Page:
Acton’s The Birth of Freedom comes to six PBS stations this Independence Day weekend, and AEI’s Enterprise blog has a good post about the Christian foundations of American freedom and The Birth of Freedom: “It’s a good place to start if you’re interested in recalling, learning, or helping others to learn about the deep roots of the freedom we celebrate every Fourth of July. Those roots define, in part, what it means to be an American citizen.”
PBS Airings This Weekend
Tampa Bay, WEDU–July 4th, 9:00 p.m.
Carbondale, Illinois, WSIU/WUSI–July 4th, 1:00 p.m.
San Diego, KPBS–July 5th, 12:00 am (also July 7th, 4:00 am and July 11th 3:00 a.m.)
Baton Rouge, Louisiana Public Broadcasting–July 4th, 8:00 a.m. on LPB2
Grand Rapids, Michigan, WGVU–July 5th, 12:30 a.m.
Syracuse, New York, WCNY–July 4, 3:00 p.m.
Here’s the PBS station finder if you want to thank your station for airing it or find out if your station plans to air it later.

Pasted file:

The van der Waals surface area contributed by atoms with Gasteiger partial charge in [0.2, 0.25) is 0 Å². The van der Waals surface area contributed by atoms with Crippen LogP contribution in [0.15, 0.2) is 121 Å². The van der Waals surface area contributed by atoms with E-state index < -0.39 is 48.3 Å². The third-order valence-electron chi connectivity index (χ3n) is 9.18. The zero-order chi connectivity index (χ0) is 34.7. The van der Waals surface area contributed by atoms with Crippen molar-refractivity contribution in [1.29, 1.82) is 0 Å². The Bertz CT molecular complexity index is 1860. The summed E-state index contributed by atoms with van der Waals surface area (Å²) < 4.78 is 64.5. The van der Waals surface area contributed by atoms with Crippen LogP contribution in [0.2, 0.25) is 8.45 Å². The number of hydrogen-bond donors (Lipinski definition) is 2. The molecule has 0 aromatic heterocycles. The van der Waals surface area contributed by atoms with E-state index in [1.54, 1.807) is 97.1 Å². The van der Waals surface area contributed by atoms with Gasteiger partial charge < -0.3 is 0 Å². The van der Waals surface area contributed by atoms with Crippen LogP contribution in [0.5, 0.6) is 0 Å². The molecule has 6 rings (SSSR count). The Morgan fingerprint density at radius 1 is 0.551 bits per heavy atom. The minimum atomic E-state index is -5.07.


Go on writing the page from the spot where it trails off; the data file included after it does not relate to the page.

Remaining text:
We’ve posted a dozen or so AU 2010 lectures in our online store and expect to be putting up many more in the days ahead. They’re priced at $1.99 and transactions are through a secure server at the Acton Institute Digital Downloads page. Check back often. Here’s what available now:
– Thoughts on Human Dignity – Rev. Robert A. Sirico – June 15, 2010
– Centralization and Civil Society – Dr. Daniel Mahoney – June 16, 2010
– The Federalist Debate: Balancing Liberty and Order – Dr. John Pinheiro – June 16, 2010
– Alexis de Tocqueville: Philosopher of Civil Society – Dr. Daniel Mahoney – June 16, 2010
– Christian Poverty in an Age of Prosperity – Rev. Robert A. Sirico – June 16, 2010
– Medieval Economics: The Untold Story – Jeffrey Tucker – June 16, 2010
– Cultural Decay in Free and Planned Economies – Dr. Jonathan Witt – June 16, 2010
– The Ecumenical Movement and Economics: A Critique – Jordan Ballor – June 16, 2010
– Introduction to Catholic Social Teaching – Rev. Raymond de Souza – June 17, 2010
– Social and Economic Context of the New Testament – Dr. Stephen Grabill – June 16, 2010
– The Emergent Church – Dr. Anthony Bradley – June 17, 2010
– Stewardship, Generosity, and Charitable Giving – Brett Elder – June 17, 2010
– The New Deal and the Great Society: Moral and Economic Failure – Klay & Claar – June 17, 2010
Acton Media’s second documentary makes its public television debut Sunday, May 2, with a 3-4 p.m. airing on Detroit Public Television (HD channel 56.1). The film trailer is here.